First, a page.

What’s in a Name? (Or, what has Pythagoras got to do with this anyway?)
It is generally thought that the School of Pythagoras acquired its name during the seventeenth century. At the time of its purchase by Walter de Merton in 1270, the building is recorded in the deeds as “the stone house in which Eustace, father of Richard Dunning, formerly dwelt”, but by the mid-fourteenth century, allusions to the ‘Stone House’ in official documents had been largely replaced with references to ‘Merton Hall’, a name still associated today with the early sixteenth-century timber-frame structure which forms a north-wing annexe to the School. Over time, the distinctive title of the ‘School of Pythagoras’ has come to refer specifically to the two-storey Saxo-Norman masonry building, which now lines the far side of Merton Court.
While the precise origin of the name ‘School of Pythagoras’ is unknown, theories have been put forward in the effort to explain the building’s pedagogic and Pythagorean connections. The reference of the poet and antiquary, John Leland (1503-1552), to the ‘Schola de Merton’ in his Collectanea, for example, has prompted some to argue that Leland’s work marks a step in the transition from Merton Hall to the School of Pythagoras, though it is unclear whether ‘Schola de Merton’ was a term that was created by Leland himself, or whether the name was already in common usage by the time Leland used it.  The English antiquary, Francis Grose (c.1731-1791), in his “Account of Pythagoras’ School in Cambridge”, commented that the scholastic connection probably did exist prior to Leland, if it were indeed “the place as has been related, where Erasmus read lectures on the Greek language in the university”. It is more likely that the connection between the building and a school was made gradually over time.
Putting aside the question of the School's transition from a domestic to a pedagogic space, the association with Pythagoras has proved equally perplexing. Critics over the past 300 years have tended to adhere to one of three theories: 1) that Pythagoras himself lived and taught there; 2) that the building accommodated scholars of a Pythagorean persuasion; or 3) that the building itself has certain physical features which appear coincidentally Pythagorean. Edmund Carter, in The History of the University of Cambridge (1753), for instance, suggests that the School of Pythagoras was where Pythagoras was reputed to have “lived and read lectures to the Youth of the University”, while the printmakers, Samuel and Nathaniel Buck, writing slightly earlier in 1730, link the name to philosophical tradition, rather than to the philosopher himself:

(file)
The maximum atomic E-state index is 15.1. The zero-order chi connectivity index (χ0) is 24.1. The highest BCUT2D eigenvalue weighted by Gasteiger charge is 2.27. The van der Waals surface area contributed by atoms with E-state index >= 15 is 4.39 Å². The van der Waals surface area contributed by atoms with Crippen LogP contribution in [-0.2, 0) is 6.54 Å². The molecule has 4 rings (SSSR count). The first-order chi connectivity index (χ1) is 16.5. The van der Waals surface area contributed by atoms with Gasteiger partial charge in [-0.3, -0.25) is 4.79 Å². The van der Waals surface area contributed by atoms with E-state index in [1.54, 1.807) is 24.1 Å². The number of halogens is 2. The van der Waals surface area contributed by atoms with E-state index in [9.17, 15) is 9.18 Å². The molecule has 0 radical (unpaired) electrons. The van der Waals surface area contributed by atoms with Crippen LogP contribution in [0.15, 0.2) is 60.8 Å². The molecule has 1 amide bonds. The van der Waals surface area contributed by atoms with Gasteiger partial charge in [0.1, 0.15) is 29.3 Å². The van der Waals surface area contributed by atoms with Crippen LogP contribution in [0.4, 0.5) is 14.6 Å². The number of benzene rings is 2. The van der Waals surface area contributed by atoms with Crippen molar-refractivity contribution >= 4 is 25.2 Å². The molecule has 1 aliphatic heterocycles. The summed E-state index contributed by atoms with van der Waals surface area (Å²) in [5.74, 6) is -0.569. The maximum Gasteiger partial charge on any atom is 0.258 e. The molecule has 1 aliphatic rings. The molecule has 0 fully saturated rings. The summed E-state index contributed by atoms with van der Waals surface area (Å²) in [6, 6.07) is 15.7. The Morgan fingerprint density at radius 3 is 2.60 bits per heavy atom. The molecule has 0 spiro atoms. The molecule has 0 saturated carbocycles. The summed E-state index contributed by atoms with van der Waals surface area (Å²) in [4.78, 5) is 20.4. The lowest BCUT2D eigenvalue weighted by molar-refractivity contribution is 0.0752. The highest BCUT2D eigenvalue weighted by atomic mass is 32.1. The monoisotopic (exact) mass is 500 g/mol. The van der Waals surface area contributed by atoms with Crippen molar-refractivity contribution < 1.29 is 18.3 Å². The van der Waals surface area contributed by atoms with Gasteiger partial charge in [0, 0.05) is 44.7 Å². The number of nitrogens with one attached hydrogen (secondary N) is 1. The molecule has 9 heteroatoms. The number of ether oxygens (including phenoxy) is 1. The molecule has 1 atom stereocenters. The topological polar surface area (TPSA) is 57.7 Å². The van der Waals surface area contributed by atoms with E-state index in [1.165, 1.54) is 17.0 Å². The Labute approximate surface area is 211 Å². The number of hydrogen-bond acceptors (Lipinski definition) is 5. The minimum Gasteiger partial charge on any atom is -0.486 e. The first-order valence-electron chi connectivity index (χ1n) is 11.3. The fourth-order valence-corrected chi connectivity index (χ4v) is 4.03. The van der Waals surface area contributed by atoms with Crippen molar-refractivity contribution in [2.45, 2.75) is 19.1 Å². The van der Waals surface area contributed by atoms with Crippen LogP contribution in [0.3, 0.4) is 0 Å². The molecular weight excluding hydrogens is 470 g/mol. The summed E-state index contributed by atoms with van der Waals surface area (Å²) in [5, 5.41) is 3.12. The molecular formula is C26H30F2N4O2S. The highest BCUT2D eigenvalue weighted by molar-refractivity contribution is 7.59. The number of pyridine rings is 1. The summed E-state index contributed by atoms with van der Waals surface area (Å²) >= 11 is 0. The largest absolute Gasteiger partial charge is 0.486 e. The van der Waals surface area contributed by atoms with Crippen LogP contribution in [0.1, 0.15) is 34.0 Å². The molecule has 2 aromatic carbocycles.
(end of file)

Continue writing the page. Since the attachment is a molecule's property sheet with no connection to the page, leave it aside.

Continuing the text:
Whence it had its name is uncertain, whether a society of Gentlemen might not meet here, or live in a Pythagorean manner, not unlike a College life: or whether the Mathematicks, Morals, or other Philosophy might not have been held, or taught here in opposition to the General Philosophy of those times, is rather to be taken as possible Conjecture, than to be admitted as certain. 
That the shape of the building itself should resemble the Greek letter, upsilon (‘Y’) - a symbol traditionally used by Pythagoras to represent the two paths leading to Vice and Virtue - has also served as a hypothesis for the building’s distinctive name, while the internal layout of the School building has likewise encouraged an unlikely relation with the ancient philosopher, where “its very undercroft might not impossibly have had its share in somewhat imaging, if not his school at Samos, at least that more cryptick cave in his house at Croton, he shut himself up in”.